After a good many weeks working to rebuild the less than stable walls Seishi House is beginning to look like a building again. Last week a huge wooden beam was delivered, described in the plans as a “glue lam” – short for glue laminate as you may have guessed.
This beam weighs in in excess of 290 kilos and is 10 metres or so long. It took five of us to carry it down from the roadside carpark and half a day with ropes and roller trestles for Nod and Gordon to get it into place to form the ridge of the new roof.
Now the building is starting to feel more solid at the place the whole structure takes up is re-emerging. The narrative unfolds and each day presents challenges connected to details that have to change in order to accommodate both the structural needs of the building as well as the historic oddities that were probably the result of compromises when it was originally built.
It has been gratifying to see progress this week. At times I have struggled to be patient given that the building will be the base for my practice as a therapist, as well as a place to live. When I find myself feeling frustrated however I remind myself of how fortunate I am to be supported in developing this project and the generosity of a number of people, some sangha members like Richard Thorogood (who is project managing) and Nathan, others who have just been willing to lend a hand when it is needed, like our neighbours.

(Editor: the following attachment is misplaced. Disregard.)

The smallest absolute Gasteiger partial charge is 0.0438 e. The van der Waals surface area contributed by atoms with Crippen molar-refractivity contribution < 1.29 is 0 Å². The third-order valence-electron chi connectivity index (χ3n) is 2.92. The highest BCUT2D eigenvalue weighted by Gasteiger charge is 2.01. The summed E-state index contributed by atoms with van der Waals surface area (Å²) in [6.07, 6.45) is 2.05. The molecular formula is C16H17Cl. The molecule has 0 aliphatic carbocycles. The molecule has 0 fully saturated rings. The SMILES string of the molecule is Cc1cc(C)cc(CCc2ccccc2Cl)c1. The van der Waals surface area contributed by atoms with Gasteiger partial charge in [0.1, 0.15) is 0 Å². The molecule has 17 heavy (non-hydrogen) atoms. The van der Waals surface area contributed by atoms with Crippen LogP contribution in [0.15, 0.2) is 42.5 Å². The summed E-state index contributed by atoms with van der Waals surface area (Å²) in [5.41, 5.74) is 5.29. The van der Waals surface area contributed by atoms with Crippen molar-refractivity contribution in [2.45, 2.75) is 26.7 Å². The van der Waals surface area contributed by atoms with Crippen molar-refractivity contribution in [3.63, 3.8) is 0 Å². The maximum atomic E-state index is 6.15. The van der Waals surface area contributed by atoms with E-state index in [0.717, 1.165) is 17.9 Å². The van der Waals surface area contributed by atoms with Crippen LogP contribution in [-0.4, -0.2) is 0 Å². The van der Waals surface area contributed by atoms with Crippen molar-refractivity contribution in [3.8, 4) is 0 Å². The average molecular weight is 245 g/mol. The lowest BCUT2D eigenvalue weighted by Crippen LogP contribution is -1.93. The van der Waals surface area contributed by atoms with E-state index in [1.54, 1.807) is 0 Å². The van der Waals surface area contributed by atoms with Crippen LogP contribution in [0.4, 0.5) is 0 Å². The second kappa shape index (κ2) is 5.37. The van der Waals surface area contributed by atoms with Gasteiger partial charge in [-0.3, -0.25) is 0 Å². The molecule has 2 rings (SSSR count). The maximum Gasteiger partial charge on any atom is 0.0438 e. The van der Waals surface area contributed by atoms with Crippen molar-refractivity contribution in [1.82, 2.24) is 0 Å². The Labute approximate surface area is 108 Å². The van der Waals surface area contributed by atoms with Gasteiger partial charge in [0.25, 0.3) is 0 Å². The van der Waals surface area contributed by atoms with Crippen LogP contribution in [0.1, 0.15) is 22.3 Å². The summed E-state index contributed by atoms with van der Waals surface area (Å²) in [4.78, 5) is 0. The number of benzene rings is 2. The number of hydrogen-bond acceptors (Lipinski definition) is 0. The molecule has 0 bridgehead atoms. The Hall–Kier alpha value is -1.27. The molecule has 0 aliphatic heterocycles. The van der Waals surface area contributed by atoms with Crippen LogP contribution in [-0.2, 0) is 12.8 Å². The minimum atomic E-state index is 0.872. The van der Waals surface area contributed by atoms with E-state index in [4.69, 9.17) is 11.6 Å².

Storms are forecast for tomorrow so the plan to fix the under-felt will be put off until next week. In the meantime the frames for the five windows, including the beautiful circular one (shown) will be made in Nods workshop.
Soon enough the building will be watertight and interior work can then start to take place.
If you are skilled in aspects of building work or just relatively handy and would like to volunteer to help with the project do get in touch. Gordon has a lot of knowledge about renovations and I can guarantee that you will learn a good many new things – not all to do directly with building.